Why Christians Celebrate

Awake, mankind! For your sake God has become man. Awake, you who sleep, rise up from the dead, and Christ will enlighten you. I tell you again: for your sake, God became man.

You would have suffered eternal death, had he not been born in time. Never would you have been freed from sinful flesh, had he not taken on himself the likeness of sinful flesh. You would have suffered everlasting unhappiness, had it not been for this mercy. You would never have returned to life, had he not shared your death. You would have been lost if he had not hastened ‘to your aid. You would have perished, had he not come.

Let us then joyfully celebrate the coming of our salvation and redemption. Let us celebrate the festive day on which he who is the great and eternal day came from the great and endless day of eternity into our own short day of time.

He has become our justice, our sanctification, our redemption, so that, as it is written: Let him who glories glory in the Lord.

Truth, then, has arisen from the earth: Christ who said, I am the Truth, was born of the Virgin. And justice looked down from heaven: because believing in this new-born child, man is justified not by himself but by God.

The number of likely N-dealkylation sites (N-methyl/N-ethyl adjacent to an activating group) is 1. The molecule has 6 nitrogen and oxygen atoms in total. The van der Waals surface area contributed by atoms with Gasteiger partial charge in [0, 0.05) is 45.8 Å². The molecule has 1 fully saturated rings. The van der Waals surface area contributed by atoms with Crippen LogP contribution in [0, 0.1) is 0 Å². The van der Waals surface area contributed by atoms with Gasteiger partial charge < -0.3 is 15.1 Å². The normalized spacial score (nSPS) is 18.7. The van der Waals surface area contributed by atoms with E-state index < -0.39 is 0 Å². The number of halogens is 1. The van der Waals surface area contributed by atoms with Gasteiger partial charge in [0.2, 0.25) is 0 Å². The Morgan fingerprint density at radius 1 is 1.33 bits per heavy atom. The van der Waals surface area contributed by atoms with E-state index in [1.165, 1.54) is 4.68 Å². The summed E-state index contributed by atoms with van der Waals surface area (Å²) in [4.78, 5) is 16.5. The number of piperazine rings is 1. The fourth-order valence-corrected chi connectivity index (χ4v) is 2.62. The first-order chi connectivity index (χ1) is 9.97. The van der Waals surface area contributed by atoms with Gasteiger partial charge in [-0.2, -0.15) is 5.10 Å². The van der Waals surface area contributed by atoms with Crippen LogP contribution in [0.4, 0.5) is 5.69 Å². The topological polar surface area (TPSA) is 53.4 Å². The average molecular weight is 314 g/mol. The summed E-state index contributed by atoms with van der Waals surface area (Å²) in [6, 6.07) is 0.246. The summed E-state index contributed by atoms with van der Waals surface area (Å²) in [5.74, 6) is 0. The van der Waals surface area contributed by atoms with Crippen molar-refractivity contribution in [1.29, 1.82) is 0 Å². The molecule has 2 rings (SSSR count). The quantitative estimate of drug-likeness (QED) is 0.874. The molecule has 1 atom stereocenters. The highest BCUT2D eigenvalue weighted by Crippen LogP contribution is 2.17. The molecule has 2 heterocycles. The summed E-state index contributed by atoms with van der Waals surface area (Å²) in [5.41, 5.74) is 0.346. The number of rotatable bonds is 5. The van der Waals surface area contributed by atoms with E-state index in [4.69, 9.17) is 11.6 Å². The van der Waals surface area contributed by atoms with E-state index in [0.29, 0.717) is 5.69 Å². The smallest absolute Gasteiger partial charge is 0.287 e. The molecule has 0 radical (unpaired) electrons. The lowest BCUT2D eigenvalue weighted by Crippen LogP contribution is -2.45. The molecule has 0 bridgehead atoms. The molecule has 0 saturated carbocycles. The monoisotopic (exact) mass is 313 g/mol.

Truth has arisen from the earth: because the Word was made flesh. And justice looked down from heaven: because every good gift and every perfect gift is from above.

Truth has arisen from the earth: flesh from Mary. And justice looked down from heaven: for man can receive nothing unless it has been given him from heaven.

Justified by faith, let us be at peace with God: for justice and peace have embraced one another. Through our Lord Jesus Christ: for Truth has arisen from the earth. Through whom we have access to that grace in which we stand, and our boast is in our hope of God’s glory. He does not say: “of our glory”, but of God’s glory: for justice has not come out of us but has looked down from heaven. Therefore he who glories, let him glory, not in himself, but in the Lord.